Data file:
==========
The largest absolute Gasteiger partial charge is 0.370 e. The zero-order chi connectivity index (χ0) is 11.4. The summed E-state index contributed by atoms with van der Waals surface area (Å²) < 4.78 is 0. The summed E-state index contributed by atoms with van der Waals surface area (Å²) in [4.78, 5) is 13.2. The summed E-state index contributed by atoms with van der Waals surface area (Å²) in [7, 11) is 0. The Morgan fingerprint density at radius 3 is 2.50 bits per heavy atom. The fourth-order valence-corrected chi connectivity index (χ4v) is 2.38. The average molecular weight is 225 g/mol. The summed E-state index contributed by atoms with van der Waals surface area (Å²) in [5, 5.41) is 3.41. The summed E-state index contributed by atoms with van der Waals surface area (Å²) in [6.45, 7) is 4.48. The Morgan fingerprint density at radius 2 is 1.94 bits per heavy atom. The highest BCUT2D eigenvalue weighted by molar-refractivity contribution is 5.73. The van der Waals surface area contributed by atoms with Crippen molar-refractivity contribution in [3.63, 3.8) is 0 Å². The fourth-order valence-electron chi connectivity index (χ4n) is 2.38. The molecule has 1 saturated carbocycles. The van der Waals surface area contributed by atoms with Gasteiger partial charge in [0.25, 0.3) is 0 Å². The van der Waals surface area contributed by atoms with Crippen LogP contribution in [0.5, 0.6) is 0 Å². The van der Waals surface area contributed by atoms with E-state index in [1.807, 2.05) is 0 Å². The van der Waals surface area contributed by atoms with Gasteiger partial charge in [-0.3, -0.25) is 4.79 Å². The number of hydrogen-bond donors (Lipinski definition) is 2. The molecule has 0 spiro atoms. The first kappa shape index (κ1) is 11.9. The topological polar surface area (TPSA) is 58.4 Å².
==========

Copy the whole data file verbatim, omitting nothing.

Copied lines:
The largest absolute Gasteiger partial charge is 0.370 e. The zero-order chi connectivity index (χ0) is 11.4. The summed E-state index contributed by atoms with van der Waals surface area (Å²) < 4.78 is 0. The summed E-state index contributed by atoms with van der Waals surface area (Å²) in [4.78, 5) is 13.2. The summed E-state index contributed by atoms with van der Waals surface area (Å²) in [7, 11) is 0. The Morgan fingerprint density at radius 3 is 2.50 bits per heavy atom. The fourth-order valence-corrected chi connectivity index (χ4v) is 2.38. The average molecular weight is 225 g/mol. The summed E-state index contributed by atoms with van der Waals surface area (Å²) in [5, 5.41) is 3.41. The summed E-state index contributed by atoms with van der Waals surface area (Å²) in [6.45, 7) is 4.48. The Morgan fingerprint density at radius 2 is 1.94 bits per heavy atom. The highest BCUT2D eigenvalue weighted by molar-refractivity contribution is 5.73. The van der Waals surface area contributed by atoms with Crippen molar-refractivity contribution in [3.63, 3.8) is 0 Å². The fourth-order valence-electron chi connectivity index (χ4n) is 2.38. The molecule has 1 saturated carbocycles. The van der Waals surface area contributed by atoms with Gasteiger partial charge in [0.25, 0.3) is 0 Å². The van der Waals surface area contributed by atoms with Crippen LogP contribution in [0.5, 0.6) is 0 Å². The van der Waals surface area contributed by atoms with E-state index in [1.807, 2.05) is 0 Å². The van der Waals surface area contributed by atoms with Gasteiger partial charge in [-0.3, -0.25) is 4.79 Å². The number of hydrogen-bond donors (Lipinski definition) is 2. The molecule has 0 spiro atoms. The first kappa shape index (κ1) is 11.9. The topological polar surface area (TPSA) is 58.4 Å².